Royal Tourism: Abby Ghafoor, a business guru, told Daily PR that the coronation is “good for the bottom line,” particularly for London. “This will have a direct impact on the UK economy,” she asserted in the article. However, a YouGov survey concluded that 51% of Britons do not believe taxpayers should foot the bill for the coronation.
It is not coincidental that the most prominent message in the new king’s speech during the ceremony was that he assumes the role “to serve, not to be served.” Amid a crisis marked by rising living costs, the uncomfortably high financial expenditure of the coronation drew attention.
In the short term, the boost to local businesses, the hotel industry, and even the job market, with temporary employment opportunities created in areas such as event management, security, and retail, invigorates the country’s economy. In the long term, the monarchy contributes around £1.7 billion annually to the United Kingdom (at least that’s what has been seen recently), and it is unlikely to change significantly under the reign of King Charles III. “Seeking to appear less pompous and more modern than Queen Elizabeth II, Charles III opted for a simplified coronation ceremony lasting one hour, with around 2,000 guests, instead of the three-hour ceremony with 8,000 attendees that his mother had in 1953,” wrote Semana magazine.
The Kingdom’s diversity: King Charles III emphasized the diversity of the kingdom, which was perceived as a gesture towards the countries of the Commonwealth and demonstrated the Crown’s appreciation for the multiplicity of worldviews. The ceremony included religious leaders from Buddhist, Hindu, Muslim, and Jewish faiths. The coronation in the United Kingdom marks the beginning of a new era that will have a radical and possibly unexpected legal, social, and economic impact beyond its borders.
It is believed that Charles III’s ascension may generate debate about the future of the monarchy. It will be challenging to win over the youth in the United Kingdom, where only 36% are in favor of the monarchy. “He fails to solidify his image, especially among the younger generation, despite sharing a long-standing passion for ecology and the fight against climate change,” wrote Semana magazine.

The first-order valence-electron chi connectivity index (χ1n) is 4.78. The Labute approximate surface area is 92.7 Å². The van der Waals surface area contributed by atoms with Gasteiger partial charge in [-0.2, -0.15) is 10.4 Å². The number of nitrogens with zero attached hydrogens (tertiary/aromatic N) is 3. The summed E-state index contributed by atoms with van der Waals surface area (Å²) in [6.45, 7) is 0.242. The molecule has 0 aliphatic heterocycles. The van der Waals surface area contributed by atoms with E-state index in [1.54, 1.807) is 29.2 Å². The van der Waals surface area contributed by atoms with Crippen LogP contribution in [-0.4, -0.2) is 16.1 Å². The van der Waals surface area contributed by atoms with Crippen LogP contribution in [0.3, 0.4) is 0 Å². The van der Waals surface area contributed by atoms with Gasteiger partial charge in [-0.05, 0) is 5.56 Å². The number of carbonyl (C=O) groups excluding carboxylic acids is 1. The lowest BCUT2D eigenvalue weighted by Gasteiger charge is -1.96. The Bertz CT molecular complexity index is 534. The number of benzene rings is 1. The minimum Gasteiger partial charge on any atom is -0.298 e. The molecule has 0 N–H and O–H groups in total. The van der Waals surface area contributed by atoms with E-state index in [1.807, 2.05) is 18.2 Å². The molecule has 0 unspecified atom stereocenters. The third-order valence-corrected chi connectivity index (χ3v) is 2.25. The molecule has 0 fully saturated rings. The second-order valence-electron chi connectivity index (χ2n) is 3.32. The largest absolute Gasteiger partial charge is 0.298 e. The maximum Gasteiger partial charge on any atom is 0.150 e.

Under the slogan “Not my king,” protests have multiplied in recent months, and several teenagers have been prosecuted for throwing eggs at him, although they never hit him. On the other hand, Barbados’ decision in 2022 to remove Queen Elizabeth II as its head of state shows how the monarchy’s legacy can be challenged. Clearly, it won’t be easy for Charles III, as the younger generation in the United Kingdom demands an end to the monarchy, as do an increasing number of Commonwealth countries.
Meghan and Harry: According to Daily PR, Meghan Markle’s choice to stay home for her son’s birthday has given her and Prince Harry power in terms of their personal brand and reputation, both in the country and abroad. Not getting involved in the issues of the extended family and, in Markle’s case, not publicly speaking ill of King Charles has earned them points.
The fact that neither Archie nor Lilibet were officially invited to the event allowed their mother to appear busy with other, more earthly and everyday things, while Harry had to face – according to royal experts – a cold reception from his family after the publication in January of his memoir “Spare,” in which he reveals intimate details and spares no criticism for any of his family members, starting with his father and brother, whom he believes always treated him as a “spare.”
Diminished audience: “The coronation of King Charles III and Camilla recorded an average audience of 18.8 million people in the United Kingdom, with a peak of 20.4 million when the Archbishop of Canterbury placed the crown on the sovereign, according to the analysis firm Barb,” said the EFE news agency.
The figures from the organization, managed by the BBC, channel 5, ITV, Sky News, and other British channels, indicate that the number of viewers for the ceremony on Saturday, May 6, fell slightly below the average audience of 26.5 million that the funeral of Queen Elizabeth II registered in the UK last September. While the coronation of the previous monarch in 1953 is considered one of the events that marked the beginning of television as a mass communication medium in the country, of course, back then, we were in a different world. Radically different from this one.